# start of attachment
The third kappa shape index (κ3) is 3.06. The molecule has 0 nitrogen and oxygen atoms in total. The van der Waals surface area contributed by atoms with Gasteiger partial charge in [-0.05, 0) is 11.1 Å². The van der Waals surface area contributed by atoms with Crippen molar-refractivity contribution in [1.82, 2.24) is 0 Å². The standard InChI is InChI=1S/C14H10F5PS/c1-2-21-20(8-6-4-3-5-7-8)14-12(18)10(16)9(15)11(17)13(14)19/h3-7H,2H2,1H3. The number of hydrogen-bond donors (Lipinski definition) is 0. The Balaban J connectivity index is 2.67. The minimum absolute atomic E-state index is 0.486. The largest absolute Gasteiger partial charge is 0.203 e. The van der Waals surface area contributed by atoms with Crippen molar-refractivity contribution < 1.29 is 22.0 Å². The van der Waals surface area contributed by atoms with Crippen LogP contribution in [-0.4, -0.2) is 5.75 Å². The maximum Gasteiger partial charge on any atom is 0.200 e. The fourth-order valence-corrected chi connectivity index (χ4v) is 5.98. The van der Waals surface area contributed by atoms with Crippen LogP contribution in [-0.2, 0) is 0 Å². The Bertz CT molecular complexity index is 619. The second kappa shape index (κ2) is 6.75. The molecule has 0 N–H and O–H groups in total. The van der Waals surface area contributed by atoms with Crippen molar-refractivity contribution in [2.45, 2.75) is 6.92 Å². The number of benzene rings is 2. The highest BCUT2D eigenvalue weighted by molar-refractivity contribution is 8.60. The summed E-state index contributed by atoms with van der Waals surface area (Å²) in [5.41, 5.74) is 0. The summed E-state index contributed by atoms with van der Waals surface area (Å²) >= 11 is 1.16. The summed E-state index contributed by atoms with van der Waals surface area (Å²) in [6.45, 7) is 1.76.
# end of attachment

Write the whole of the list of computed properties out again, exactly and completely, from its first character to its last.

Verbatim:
The third kappa shape index (κ3) is 3.06. The molecule has 0 nitrogen and oxygen atoms in total. The van der Waals surface area contributed by atoms with Gasteiger partial charge in [-0.05, 0) is 11.1 Å². The van der Waals surface area contributed by atoms with Crippen molar-refractivity contribution in [1.82, 2.24) is 0 Å². The standard InChI is InChI=1S/C14H10F5PS/c1-2-21-20(8-6-4-3-5-7-8)14-12(18)10(16)9(15)11(17)13(14)19/h3-7H,2H2,1H3. The number of hydrogen-bond donors (Lipinski definition) is 0. The Balaban J connectivity index is 2.67. The minimum absolute atomic E-state index is 0.486. The largest absolute Gasteiger partial charge is 0.203 e. The van der Waals surface area contributed by atoms with Crippen molar-refractivity contribution < 1.29 is 22.0 Å². The van der Waals surface area contributed by atoms with Crippen LogP contribution in [-0.4, -0.2) is 5.75 Å². The maximum Gasteiger partial charge on any atom is 0.200 e. The fourth-order valence-corrected chi connectivity index (χ4v) is 5.98. The van der Waals surface area contributed by atoms with Crippen LogP contribution in [-0.2, 0) is 0 Å². The Bertz CT molecular complexity index is 619. The second kappa shape index (κ2) is 6.75. The molecule has 0 N–H and O–H groups in total. The van der Waals surface area contributed by atoms with Crippen molar-refractivity contribution in [2.45, 2.75) is 6.92 Å². The number of benzene rings is 2. The highest BCUT2D eigenvalue weighted by molar-refractivity contribution is 8.60. The summed E-state index contributed by atoms with van der Waals surface area (Å²) in [5.41, 5.74) is 0. The summed E-state index contributed by atoms with van der Waals surface area (Å²) >= 11 is 1.16. The summed E-state index contributed by atoms with van der Waals surface area (Å²) in [6.45, 7) is 1.76.